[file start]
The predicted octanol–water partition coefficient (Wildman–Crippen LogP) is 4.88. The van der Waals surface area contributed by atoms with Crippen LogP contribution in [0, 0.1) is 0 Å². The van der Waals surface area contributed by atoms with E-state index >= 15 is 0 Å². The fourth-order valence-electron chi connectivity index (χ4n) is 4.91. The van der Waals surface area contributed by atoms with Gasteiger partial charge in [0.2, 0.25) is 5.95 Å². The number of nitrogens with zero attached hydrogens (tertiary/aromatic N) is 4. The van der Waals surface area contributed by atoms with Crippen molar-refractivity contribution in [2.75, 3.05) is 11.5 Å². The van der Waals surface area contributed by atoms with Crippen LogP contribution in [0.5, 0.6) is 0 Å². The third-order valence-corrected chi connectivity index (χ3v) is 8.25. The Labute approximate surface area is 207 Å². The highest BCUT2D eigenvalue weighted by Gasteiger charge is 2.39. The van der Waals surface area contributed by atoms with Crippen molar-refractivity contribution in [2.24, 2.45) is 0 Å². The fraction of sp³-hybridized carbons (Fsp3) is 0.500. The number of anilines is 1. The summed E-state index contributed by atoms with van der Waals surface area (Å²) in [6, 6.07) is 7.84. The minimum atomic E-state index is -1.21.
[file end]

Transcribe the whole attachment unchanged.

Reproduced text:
The predicted octanol–water partition coefficient (Wildman–Crippen LogP) is 4.88. The van der Waals surface area contributed by atoms with Crippen LogP contribution in [0, 0.1) is 0 Å². The van der Waals surface area contributed by atoms with E-state index >= 15 is 0 Å². The fourth-order valence-electron chi connectivity index (χ4n) is 4.91. The van der Waals surface area contributed by atoms with Gasteiger partial charge in [0.2, 0.25) is 5.95 Å². The number of nitrogens with zero attached hydrogens (tertiary/aromatic N) is 4. The van der Waals surface area contributed by atoms with Crippen molar-refractivity contribution in [2.75, 3.05) is 11.5 Å². The van der Waals surface area contributed by atoms with Crippen LogP contribution in [0.5, 0.6) is 0 Å². The third-order valence-corrected chi connectivity index (χ3v) is 8.25. The Labute approximate surface area is 207 Å². The highest BCUT2D eigenvalue weighted by Gasteiger charge is 2.39. The van der Waals surface area contributed by atoms with Crippen molar-refractivity contribution in [2.24, 2.45) is 0 Å². The fraction of sp³-hybridized carbons (Fsp3) is 0.500. The number of anilines is 1. The summed E-state index contributed by atoms with van der Waals surface area (Å²) in [6, 6.07) is 7.84. The minimum atomic E-state index is -1.21.